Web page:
Human Genome Research Implicates Genes in Parkinson's
Nov. 13, 2001 -- It has long been suspected that genetic predisposition plays a role in a rare form of Parkinson's disease that occurs in young people. New research not only confirms that this is true, but for the first time identifies genes linked to the more common form of the devastating neurologic disorder that generally strikes late in life.
The findings provide strong evidence that Parkinson's disease has an important genetic component and is not caused by environmental factors alone, say researchers from Duke University Medical Center. They identified several genetic mutations that appear to be related to Parkinson's disease susceptibility, and say other, as yet unidentified, genes are probably involved. Their report appears in the Nov. 14 issue of the Journal of the American Medical Association.
This is the first step in trying to unravel what is a very complicated web of cause and effect," study leader William K. Scott, PhD, of Duke's Center for Human Genetics, tells WebMD. "For the first time, we have solid evidence that genetic factors are involved with the common form of Parkinson's. These factors probably interact with each other and the environment."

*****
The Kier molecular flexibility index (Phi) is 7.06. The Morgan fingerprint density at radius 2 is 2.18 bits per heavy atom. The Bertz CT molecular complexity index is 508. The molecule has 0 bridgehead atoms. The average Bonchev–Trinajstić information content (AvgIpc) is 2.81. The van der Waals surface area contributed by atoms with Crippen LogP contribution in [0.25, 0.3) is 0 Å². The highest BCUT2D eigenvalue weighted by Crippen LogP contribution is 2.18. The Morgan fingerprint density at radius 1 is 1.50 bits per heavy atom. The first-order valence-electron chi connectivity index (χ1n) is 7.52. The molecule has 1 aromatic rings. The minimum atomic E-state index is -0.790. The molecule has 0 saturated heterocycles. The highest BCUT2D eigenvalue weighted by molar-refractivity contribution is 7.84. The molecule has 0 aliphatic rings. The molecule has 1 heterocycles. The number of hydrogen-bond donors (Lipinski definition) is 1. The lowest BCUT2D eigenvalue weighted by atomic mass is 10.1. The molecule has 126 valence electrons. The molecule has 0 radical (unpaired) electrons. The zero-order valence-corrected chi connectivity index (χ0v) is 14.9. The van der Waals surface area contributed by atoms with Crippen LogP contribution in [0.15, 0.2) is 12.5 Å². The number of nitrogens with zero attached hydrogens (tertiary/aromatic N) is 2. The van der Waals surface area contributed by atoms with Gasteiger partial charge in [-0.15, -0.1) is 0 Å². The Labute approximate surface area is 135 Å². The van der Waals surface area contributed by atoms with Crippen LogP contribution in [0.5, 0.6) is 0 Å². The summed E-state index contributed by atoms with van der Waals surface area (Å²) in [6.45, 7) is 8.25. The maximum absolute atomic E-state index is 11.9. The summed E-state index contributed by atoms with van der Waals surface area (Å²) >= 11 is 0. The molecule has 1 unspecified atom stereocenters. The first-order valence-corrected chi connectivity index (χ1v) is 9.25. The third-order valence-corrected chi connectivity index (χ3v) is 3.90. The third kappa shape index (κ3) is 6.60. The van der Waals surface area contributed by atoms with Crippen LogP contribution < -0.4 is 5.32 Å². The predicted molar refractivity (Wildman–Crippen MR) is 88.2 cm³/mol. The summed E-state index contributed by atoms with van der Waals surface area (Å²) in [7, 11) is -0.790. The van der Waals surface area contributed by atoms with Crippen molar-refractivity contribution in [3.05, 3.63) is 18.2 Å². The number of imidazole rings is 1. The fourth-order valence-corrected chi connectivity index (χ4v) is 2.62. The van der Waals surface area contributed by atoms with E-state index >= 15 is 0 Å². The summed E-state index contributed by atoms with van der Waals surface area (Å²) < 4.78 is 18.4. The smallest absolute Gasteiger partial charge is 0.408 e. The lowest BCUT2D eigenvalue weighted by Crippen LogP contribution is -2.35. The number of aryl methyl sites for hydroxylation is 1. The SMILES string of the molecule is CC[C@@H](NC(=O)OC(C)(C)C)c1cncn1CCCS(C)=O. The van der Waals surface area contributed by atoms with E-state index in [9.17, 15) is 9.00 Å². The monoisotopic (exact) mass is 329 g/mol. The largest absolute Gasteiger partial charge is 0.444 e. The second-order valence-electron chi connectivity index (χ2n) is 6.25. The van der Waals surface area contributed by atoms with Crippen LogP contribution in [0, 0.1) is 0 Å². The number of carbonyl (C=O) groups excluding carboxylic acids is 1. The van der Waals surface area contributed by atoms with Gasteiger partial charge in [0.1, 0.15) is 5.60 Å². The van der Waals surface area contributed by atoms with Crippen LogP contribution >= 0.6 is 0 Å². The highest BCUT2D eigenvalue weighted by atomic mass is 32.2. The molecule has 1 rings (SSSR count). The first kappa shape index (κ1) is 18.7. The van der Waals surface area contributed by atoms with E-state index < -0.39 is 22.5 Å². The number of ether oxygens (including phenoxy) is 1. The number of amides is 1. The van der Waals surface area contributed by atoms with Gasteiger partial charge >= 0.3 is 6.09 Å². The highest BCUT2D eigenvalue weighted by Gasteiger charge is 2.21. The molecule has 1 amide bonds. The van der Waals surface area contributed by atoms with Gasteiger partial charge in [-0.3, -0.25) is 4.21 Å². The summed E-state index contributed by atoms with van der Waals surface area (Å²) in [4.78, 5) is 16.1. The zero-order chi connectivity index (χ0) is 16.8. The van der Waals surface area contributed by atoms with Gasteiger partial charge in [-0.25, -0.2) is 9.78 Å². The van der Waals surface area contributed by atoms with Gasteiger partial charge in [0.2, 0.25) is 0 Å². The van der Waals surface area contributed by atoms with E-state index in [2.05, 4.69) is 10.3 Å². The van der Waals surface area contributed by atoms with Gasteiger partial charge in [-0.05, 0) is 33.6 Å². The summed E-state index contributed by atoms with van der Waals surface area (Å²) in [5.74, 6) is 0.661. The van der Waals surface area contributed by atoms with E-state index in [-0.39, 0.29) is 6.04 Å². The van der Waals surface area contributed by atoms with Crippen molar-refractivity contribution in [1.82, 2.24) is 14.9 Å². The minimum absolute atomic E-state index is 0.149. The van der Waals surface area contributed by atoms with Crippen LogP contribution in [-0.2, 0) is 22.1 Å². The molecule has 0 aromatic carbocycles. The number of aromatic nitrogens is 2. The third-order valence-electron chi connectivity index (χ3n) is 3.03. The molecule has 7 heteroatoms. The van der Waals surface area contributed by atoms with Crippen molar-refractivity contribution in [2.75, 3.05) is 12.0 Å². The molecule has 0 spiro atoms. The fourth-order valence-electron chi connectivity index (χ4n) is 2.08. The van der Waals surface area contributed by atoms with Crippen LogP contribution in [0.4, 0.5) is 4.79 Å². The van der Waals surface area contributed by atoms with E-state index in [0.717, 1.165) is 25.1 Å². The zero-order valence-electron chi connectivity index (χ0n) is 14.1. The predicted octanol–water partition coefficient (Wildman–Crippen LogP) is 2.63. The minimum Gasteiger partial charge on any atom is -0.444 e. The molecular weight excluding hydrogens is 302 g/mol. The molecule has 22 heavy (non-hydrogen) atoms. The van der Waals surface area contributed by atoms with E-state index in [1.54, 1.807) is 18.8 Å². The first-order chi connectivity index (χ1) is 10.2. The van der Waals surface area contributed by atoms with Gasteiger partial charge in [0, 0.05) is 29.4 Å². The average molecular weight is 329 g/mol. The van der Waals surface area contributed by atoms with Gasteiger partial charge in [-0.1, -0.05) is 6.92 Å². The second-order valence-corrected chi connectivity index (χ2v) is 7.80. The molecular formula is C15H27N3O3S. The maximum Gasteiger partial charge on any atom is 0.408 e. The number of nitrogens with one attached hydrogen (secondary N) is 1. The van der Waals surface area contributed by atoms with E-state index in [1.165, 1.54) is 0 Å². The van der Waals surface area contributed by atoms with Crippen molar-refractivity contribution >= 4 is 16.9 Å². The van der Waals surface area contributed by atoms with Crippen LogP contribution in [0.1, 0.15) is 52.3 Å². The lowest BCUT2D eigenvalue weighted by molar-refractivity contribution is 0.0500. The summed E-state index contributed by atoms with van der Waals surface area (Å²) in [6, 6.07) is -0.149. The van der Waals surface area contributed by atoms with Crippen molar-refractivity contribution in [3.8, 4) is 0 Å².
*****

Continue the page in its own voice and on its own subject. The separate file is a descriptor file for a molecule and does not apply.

If future studies further clarify the role of genes in the development of Parkinson's disease, it is hoped this will lead to better treatments and better ways of identifying who is at risk for the disease. Approximately 1 million people in the United States have the neurodegenerative condition, which is characterized by tremors at rest, slowness, and a particular type of muscular rigidity. Actor Michael J. Fox, diagnosed at age 30, has the less common form of the disease, known as early-onset or young-onset Parkinson's.
Studies have long suggested that environmental factors such as pesticide exposure play an important causal role in Parkinson's. While this may be the case, the Duke findings challenge previous studies concluding that these factors are the primary cause of the disease.
Working with 16 institutions in the United States and Australia, the Duke team conducted complete genomic screenings of almost 900 people who either had Parkinson's or had two or more afflicted family members.